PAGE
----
This is usually the time when alpine enthusiasts get their fix in the mountains. But not this year.
“Each and every day this week my calendar has been kindly reminding me that I should be in Zell am See in Austria, skiing for my friend’s birthday,” says Glenn Fuller of London gallery Gladwell & Patterson. “If that wasn’t cruel enough, mother nature has dumped four inches of snow in the garden just to rub it in.”
Unable to get on the slopes this ski season, Fuller has brought his passion for the mountains to the gallery and selected more than 30 traditional and Contemporary pictures under the exhibition title The Call of the Mountains.
Russell Flint scene
Among the highlights in the show, which ends on February 21 and is available to view on the gallery’s website, is a ski scene by William Russell Flint (1880-1969).
A keen skier himself, the Edinburgh-born artist rarely travelled without his painting kits, executing many of his alpine scenes on skis. First Tracks, a picturesque work showing two skiers descending a slope with the feminine grace typical of Flint’s women, is priced at £29,500.
Alexandre Jacob’s (1876-1972) Soleil d’hiver, Gelée Blanche is one of six wintry oils by the French artist to feature. He made his name in the French Salons of the 1920s-30s and is best known for his tranquil depictions of his native countryside.
“Jacob was an absolute master when it came to painting snow and it is fascinating to compare his different works in this collection and how he can, through the expert use of colour, create such different effects and atmospheres,” says Fuller.
American-born Impressionist Edward Cucuel (1875-1954) also mastered the wintry look, though his stock in trade were summer genre scenes. His Winter’s Mantle, depicting a tree in a snowy landscape with a sun-topped mountain range beyond, is priced at £23,000.
A sweeping Scottish landscape depicting Ben More in the southern Highlands at sunset is the most expensive of a quartet of oils by Alfred de Breanski Senior (1852-1928), priced at £45,000. The artist, who was inspired by John Constable and William Turner, was fascinated by the texture of rock, earth and foliage and would focus on the minute details of a particular plant or craggy rockface. The mountains of Wales and Scotland were Breanski’s favourite subjects.
Contemporary works include a small group of owl pictures by painter Edoud de Groot and wintry landscapes by Martin Taylor, Michail Markianovitch Germasev and Miguel Angel Moraleda.
Hitting the peaks
Over at John Mitchell Fine Art, the London-based gallery is celebrating its 20th annual Peaks & Glaciers exhibition, which takes place online this year from February 18-March 26. The family-run firm also marks its 90th anniversary.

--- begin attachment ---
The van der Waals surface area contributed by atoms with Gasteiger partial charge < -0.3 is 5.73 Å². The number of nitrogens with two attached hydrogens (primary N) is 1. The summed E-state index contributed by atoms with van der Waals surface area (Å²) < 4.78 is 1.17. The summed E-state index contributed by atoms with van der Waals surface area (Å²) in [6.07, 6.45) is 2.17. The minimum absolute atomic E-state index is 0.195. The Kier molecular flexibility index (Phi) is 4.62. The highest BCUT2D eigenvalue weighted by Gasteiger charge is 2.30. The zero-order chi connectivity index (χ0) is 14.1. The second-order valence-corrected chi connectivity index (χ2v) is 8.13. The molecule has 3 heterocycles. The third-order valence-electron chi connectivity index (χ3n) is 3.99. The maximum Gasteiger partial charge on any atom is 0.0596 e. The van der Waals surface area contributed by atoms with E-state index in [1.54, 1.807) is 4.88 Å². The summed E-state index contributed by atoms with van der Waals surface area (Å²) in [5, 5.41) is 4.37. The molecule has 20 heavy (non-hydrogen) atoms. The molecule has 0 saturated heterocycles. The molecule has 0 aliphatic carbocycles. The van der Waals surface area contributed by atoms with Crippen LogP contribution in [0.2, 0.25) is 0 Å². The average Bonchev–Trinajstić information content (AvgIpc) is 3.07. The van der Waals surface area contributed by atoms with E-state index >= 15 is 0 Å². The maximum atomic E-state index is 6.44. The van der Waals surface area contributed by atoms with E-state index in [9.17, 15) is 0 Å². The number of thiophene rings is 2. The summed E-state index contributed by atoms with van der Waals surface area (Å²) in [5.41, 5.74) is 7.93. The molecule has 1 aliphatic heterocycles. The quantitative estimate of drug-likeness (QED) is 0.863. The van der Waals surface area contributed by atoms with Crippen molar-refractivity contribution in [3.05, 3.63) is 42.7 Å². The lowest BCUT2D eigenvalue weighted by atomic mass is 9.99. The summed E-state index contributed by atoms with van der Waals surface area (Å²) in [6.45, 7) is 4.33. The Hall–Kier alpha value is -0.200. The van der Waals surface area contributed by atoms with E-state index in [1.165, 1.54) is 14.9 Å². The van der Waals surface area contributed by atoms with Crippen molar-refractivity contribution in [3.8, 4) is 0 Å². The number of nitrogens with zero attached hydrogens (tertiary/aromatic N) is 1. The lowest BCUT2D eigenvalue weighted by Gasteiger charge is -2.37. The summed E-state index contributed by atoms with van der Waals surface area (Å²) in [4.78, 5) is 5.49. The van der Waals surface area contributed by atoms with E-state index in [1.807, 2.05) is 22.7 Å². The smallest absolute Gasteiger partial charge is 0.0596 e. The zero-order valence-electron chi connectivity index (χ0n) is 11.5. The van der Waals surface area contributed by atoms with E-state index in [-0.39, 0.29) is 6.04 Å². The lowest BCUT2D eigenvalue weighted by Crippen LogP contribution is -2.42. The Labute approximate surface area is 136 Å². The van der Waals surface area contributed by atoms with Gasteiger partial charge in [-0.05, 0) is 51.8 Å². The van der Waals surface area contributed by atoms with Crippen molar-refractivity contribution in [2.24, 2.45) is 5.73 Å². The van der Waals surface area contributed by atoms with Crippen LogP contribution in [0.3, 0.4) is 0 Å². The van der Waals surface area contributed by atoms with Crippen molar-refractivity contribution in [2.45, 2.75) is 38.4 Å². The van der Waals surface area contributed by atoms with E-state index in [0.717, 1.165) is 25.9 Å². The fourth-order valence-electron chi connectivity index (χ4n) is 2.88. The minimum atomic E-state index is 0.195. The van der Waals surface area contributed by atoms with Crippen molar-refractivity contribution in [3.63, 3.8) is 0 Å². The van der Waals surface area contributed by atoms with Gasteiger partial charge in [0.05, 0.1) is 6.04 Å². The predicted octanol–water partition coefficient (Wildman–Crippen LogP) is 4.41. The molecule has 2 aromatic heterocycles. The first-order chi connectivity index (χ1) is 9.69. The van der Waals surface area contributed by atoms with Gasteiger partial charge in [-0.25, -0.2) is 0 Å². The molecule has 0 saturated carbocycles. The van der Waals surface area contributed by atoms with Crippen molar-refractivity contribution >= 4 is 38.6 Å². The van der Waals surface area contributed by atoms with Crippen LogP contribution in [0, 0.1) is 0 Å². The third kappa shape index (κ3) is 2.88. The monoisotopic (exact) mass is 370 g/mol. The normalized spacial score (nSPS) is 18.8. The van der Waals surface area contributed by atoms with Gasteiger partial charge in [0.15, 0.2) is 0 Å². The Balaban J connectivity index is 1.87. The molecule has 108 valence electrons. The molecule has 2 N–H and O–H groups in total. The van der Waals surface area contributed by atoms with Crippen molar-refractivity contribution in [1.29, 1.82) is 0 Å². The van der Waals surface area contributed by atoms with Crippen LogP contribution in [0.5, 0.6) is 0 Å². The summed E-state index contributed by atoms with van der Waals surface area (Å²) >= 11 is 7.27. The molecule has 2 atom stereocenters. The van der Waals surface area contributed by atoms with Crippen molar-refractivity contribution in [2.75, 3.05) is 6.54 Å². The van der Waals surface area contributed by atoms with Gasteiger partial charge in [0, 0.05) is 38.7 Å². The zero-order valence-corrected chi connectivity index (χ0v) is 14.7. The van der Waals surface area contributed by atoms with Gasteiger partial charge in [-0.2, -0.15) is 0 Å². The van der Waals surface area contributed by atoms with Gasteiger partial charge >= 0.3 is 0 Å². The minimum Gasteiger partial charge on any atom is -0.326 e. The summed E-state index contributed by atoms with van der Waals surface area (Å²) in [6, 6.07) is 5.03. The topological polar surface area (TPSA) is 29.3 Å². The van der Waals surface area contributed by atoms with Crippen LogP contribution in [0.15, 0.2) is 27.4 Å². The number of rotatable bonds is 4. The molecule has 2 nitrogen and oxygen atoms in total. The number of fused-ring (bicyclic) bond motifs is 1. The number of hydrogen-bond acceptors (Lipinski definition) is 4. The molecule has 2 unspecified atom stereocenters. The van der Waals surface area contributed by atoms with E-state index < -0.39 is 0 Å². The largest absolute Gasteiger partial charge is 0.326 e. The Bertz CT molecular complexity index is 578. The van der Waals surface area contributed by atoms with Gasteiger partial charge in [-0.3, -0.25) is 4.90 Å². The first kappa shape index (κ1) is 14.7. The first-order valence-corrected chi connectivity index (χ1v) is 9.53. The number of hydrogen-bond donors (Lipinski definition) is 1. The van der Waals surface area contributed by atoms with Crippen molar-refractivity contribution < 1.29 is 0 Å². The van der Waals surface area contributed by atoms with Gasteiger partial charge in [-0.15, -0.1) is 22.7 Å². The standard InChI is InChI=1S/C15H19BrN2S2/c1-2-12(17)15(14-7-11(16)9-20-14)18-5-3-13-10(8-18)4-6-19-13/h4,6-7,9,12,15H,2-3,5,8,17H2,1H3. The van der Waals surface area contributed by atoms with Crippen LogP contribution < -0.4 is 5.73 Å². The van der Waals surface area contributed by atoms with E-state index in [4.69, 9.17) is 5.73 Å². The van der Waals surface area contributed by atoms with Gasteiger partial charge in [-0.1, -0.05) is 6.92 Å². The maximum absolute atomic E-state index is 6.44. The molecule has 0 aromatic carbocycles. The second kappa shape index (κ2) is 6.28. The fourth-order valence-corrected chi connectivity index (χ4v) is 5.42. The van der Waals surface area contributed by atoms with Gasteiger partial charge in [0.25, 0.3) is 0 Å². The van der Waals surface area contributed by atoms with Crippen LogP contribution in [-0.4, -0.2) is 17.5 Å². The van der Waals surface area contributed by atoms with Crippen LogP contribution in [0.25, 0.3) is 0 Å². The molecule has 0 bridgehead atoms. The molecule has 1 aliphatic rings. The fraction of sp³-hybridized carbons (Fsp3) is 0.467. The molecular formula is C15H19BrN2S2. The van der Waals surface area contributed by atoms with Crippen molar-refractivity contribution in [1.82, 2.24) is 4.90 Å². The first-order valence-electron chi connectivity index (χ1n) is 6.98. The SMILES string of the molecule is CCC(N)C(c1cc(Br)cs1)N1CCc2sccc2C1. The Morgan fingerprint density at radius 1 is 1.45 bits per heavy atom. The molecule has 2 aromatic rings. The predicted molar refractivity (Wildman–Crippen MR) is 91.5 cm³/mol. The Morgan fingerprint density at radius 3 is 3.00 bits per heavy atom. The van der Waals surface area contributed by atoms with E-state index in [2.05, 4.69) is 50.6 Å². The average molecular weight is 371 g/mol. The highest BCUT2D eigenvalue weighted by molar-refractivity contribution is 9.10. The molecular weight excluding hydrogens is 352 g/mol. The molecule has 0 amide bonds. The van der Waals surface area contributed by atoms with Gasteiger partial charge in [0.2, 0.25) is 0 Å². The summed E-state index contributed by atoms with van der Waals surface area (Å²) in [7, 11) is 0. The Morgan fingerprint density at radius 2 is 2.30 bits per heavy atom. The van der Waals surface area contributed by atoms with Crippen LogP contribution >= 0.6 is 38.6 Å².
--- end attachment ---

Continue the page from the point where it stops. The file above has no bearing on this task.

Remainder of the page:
The show covers a selection of over 50 paintings, drawings and vintage photographs capturing the Alps in all seasons. The area is a speciality of the gallery’s William Mitchell.
“It would be self-defeating, I feel, not to mention that I do a lot of climbing as it goes hand in hand with my love and understanding of the subject matter,” says Mitchell, who has climbed over 40 mountains in the Alps since the late 1990s.
Paintings by the earlier peintres-alpinistes – the painters who were climbers themselves such as Alexandre Calame and Gabriel Loppé – combine with a more modern bearing to include two living artists, Giorgio Avanti and James Hart Dyke.
The show also features rare images of the early days in St Moritz by Alsatian photographer Adolphe Braun (1812-77).
A stand-out entry among the paintings is The Aiguille Noire de Peuterey, Mont Blanc, France by peintre-alpiniste Charles-Henri Contencin (1898-1955). The 21in x 2ft 5in (54 x 73cm) oil on canvas depicts the infamous Peuterey Ridge on the Italian side of Mont Blanc. “It is one of the classic rock climbs and ranks among the finest on the Mont Blanc Massif,” says Mitchell. The work is priced at £17,500.
This year several painters are making their debut appearance in Peaks & Glaciers. Among them is Swiss-born artist Samuel Grimm (1733-94) who came to England in 1768 after working in Berne, Paris and Normandy.
The Valley of Haslital, Berner Oberland, Switzerland, priced at £12,500, is from a series of watercolours showing the dramatic alpine scenery between Meiringen and Grimsel and is regarded as one of Grimm’s most attractive Swiss subjects. It dates to 1774, making it the earliest original work to feature in 20 years of the gallery’s alpine exhibitions.